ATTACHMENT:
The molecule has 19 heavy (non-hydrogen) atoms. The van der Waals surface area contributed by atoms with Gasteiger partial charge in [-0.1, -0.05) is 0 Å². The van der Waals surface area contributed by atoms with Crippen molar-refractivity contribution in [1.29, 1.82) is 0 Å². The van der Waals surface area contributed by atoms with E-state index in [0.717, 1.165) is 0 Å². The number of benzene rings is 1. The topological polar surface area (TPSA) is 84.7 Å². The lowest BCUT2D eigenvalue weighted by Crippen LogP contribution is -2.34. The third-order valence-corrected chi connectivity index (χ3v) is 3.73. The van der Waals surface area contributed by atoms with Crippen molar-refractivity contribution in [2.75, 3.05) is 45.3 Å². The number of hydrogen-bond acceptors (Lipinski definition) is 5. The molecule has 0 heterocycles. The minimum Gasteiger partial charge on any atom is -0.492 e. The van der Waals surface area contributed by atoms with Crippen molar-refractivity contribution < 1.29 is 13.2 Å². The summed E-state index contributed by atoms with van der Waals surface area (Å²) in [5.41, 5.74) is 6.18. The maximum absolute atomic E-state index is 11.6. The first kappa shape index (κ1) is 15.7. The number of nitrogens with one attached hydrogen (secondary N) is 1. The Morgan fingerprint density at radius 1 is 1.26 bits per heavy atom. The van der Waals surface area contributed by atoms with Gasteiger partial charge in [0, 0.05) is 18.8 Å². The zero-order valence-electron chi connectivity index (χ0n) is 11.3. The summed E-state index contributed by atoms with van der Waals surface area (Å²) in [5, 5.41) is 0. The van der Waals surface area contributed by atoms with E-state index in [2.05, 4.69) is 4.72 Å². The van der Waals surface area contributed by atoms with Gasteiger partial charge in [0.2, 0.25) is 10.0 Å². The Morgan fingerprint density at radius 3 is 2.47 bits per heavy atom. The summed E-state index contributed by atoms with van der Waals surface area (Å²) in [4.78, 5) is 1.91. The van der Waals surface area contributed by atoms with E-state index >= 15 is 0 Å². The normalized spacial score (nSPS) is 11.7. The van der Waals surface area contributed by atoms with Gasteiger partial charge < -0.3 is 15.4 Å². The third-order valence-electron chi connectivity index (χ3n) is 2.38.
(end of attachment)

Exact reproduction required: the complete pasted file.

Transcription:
The molecule has 19 heavy (non-hydrogen) atoms. The van der Waals surface area contributed by atoms with Gasteiger partial charge in [-0.1, -0.05) is 0 Å². The van der Waals surface area contributed by atoms with Crippen molar-refractivity contribution in [1.29, 1.82) is 0 Å². The van der Waals surface area contributed by atoms with E-state index in [0.717, 1.165) is 0 Å². The number of benzene rings is 1. The topological polar surface area (TPSA) is 84.7 Å². The lowest BCUT2D eigenvalue weighted by Crippen LogP contribution is -2.34. The third-order valence-corrected chi connectivity index (χ3v) is 3.73. The van der Waals surface area contributed by atoms with Crippen molar-refractivity contribution in [2.75, 3.05) is 45.3 Å². The number of hydrogen-bond acceptors (Lipinski definition) is 5. The molecule has 0 heterocycles. The minimum Gasteiger partial charge on any atom is -0.492 e. The van der Waals surface area contributed by atoms with Crippen molar-refractivity contribution < 1.29 is 13.2 Å². The summed E-state index contributed by atoms with van der Waals surface area (Å²) in [5.41, 5.74) is 6.18. The maximum absolute atomic E-state index is 11.6. The first kappa shape index (κ1) is 15.7. The number of nitrogens with one attached hydrogen (secondary N) is 1. The Morgan fingerprint density at radius 1 is 1.26 bits per heavy atom. The van der Waals surface area contributed by atoms with Gasteiger partial charge in [0, 0.05) is 18.8 Å². The zero-order valence-electron chi connectivity index (χ0n) is 11.3. The summed E-state index contributed by atoms with van der Waals surface area (Å²) in [5, 5.41) is 0. The van der Waals surface area contributed by atoms with E-state index in [2.05, 4.69) is 4.72 Å². The van der Waals surface area contributed by atoms with Gasteiger partial charge in [0.2, 0.25) is 10.0 Å². The Morgan fingerprint density at radius 3 is 2.47 bits per heavy atom. The summed E-state index contributed by atoms with van der Waals surface area (Å²) in [4.78, 5) is 1.91. The van der Waals surface area contributed by atoms with E-state index >= 15 is 0 Å². The normalized spacial score (nSPS) is 11.7. The van der Waals surface area contributed by atoms with Gasteiger partial charge < -0.3 is 15.4 Å². The third-order valence-electron chi connectivity index (χ3n) is 2.38.